STERLING, Ill. — The FBI has launched a manhunt for an ex-con suspected of killing eight people in two states, including a 93-year-old man, a child, and a couple whose blood-soaked dogs were found roaming a motel parking lot.
Twenty-eight-year-old Nicholas T. Sheley, who authorities said was last seen in St. Louis, was named as a suspect in all eight killings Tuesday afternoon. Federal and local officials announced a $25,000 reward for his arrest and said he should be considered armed and dangerous.
Police in Galesburg, in northwestern Illinois, said they had a warrant for Sheley’s arrest on charges including first-degree murder, aggravated battery and vehicular hijacking in the death of Ronald Randall, whose body was found Monday behind a Galesburg, Ill., grocery store. An autopsy shows the 65-year-old died from blunt force trauma to the head.
Officials said the other victims all appeared to have died in the same manner.
Public records show Sheley has multiple convictions for robbery, drugs and weapons charges and has spent three years in prison.
The killings began with the beating death of 93-year-old Russell Reed, a Sterling man whose body was found stuffed in the trunk of a car Thursday. Sheley also is from Sterling, a town of 15,000 about 100 miles west of Chicago.
On Monday, police discovered the bodies of two men, a woman and a child in an apartment in Rock Falls, a town near Sterling. Police said someone asked them to check on the victims, and that they believe one of them was connected to Reed.
State Police Sgt. Thomas Burek said Sheley was an acquaintance of one of the people found inside the apartment.
The Galesburg grocery store where Randall’s body was discovered is about 60 miles southwest of Rock Falls.
Also Monday, the bodies of a man and woman were found behind a gas station in the St. Louis suburb of Festus, about 250 miles south of Galesburg. Investigators were looking for the couple’s pickup truck.
Bill Baker with the St. Louis Area Major Case Squad identified the couple as Tom and Jill Estes of Sherwood, Ark., who had checked into a Comfort Inn in Festus on Friday and were last seen late Sunday. The couple’s dogs were found in the hotel parking lot, unharmed but covered with blood.
Festus is within 50 miles of both St. Louis and Collinsville, Ill., both cities where police say Sheley was seen Monday.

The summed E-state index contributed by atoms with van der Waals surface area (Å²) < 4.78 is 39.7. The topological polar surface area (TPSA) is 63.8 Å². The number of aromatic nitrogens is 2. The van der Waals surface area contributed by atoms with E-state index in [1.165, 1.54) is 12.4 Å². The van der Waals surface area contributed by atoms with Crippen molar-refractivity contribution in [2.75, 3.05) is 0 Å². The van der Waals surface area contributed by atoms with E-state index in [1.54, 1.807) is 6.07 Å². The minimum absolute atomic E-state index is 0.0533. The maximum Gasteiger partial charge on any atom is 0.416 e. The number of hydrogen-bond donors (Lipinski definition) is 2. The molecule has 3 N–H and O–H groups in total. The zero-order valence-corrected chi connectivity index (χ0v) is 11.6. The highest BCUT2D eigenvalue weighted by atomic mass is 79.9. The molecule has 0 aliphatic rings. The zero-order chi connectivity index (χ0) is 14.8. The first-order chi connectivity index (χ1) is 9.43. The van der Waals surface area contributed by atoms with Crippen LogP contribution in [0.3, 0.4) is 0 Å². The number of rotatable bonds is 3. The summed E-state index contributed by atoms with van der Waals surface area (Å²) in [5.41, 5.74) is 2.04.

On Tuesday morning, police in tactical gear searched a Collinsville apartment building for a person of interest in the Festus killings, but "were unable to locate the guy," Collinsville police Sgt. Rich Wittenauer said.
Sheley’s uncle, Joe Sheley, 47, of Sterling, told The Associated Press that Nicholas Sheley had recently struggled with drugs and that his rap sheet include arrests for home invasion.
"He’s been in trouble many times over the years, but something like this, yeah, it’s out of character," Joe Sheley said. "He’s got a temper like anybody else. Just doesn’t want to be messed with. Won’t back down. But to go looking for a fight, looking for trouble, no."
Sheley spent nearly three years in the Illinois Department of Corrections for aggravated robbery between 2000 and 2003 and another 17 months on parole, which ended in April 2005, said IDOC spokesman Derek Schnapp.
The uncle didn’t know of any connection between his nephew — a father of four by two wives — and the St. Louis area.
The most recent previous warrant facing Nicholas Sheley was issued last week for a June 14 home invasion at a 90-year-old woman’s home.
Sterling police said Sheley forced his way into the home, took an undisclosed amount of money and forced the woman to write out some checks. He became "somewhat physical" with the woman but she was not seriously injured, police said.
In Rock Falls, a community of 9,600 residents about 10 miles from Ronald Reagan’s boyhood home, neighbors were nervous Tuesday.
Bobbie Claxton played with her three children several blocks from the apartment complex where the four bodies were found and said she had cautioned them about avoiding strangers.
"It really kind of woke me up," Claxton said. "We’re a small, close-knit community. I never even lock my house sometimes when I run an errand."
Associated Press writers Ashley M. Heher and Don Babwin in Chicago and Jim Suhr in St. Louis contributed to this report.